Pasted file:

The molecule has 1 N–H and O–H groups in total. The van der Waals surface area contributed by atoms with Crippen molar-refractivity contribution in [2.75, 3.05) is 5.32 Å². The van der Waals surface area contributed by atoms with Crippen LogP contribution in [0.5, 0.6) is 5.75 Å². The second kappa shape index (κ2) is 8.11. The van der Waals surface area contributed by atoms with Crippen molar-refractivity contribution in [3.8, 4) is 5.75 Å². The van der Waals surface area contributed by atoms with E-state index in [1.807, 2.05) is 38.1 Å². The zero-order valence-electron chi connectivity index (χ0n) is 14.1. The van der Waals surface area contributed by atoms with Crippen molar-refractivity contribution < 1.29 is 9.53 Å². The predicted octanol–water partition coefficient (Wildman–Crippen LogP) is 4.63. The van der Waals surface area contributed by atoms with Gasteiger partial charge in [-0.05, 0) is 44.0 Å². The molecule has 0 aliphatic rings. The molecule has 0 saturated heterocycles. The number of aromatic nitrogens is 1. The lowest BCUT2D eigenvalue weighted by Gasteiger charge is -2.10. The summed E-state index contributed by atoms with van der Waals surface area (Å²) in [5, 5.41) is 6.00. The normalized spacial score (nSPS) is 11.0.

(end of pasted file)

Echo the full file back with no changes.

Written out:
The molecule has 1 N–H and O–H groups in total. The van der Waals surface area contributed by atoms with Crippen molar-refractivity contribution in [2.75, 3.05) is 5.32 Å². The van der Waals surface area contributed by atoms with Crippen LogP contribution in [0.5, 0.6) is 5.75 Å². The second kappa shape index (κ2) is 8.11. The van der Waals surface area contributed by atoms with Crippen molar-refractivity contribution in [3.8, 4) is 5.75 Å². The van der Waals surface area contributed by atoms with E-state index in [1.807, 2.05) is 38.1 Å². The zero-order valence-electron chi connectivity index (χ0n) is 14.1. The van der Waals surface area contributed by atoms with Crippen molar-refractivity contribution < 1.29 is 9.53 Å². The predicted octanol–water partition coefficient (Wildman–Crippen LogP) is 4.63. The van der Waals surface area contributed by atoms with Gasteiger partial charge in [-0.05, 0) is 44.0 Å². The molecule has 0 aliphatic rings. The molecule has 0 saturated heterocycles. The number of aromatic nitrogens is 1. The lowest BCUT2D eigenvalue weighted by Gasteiger charge is -2.10. The summed E-state index contributed by atoms with van der Waals surface area (Å²) in [5, 5.41) is 6.00. The normalized spacial score (nSPS) is 11.0.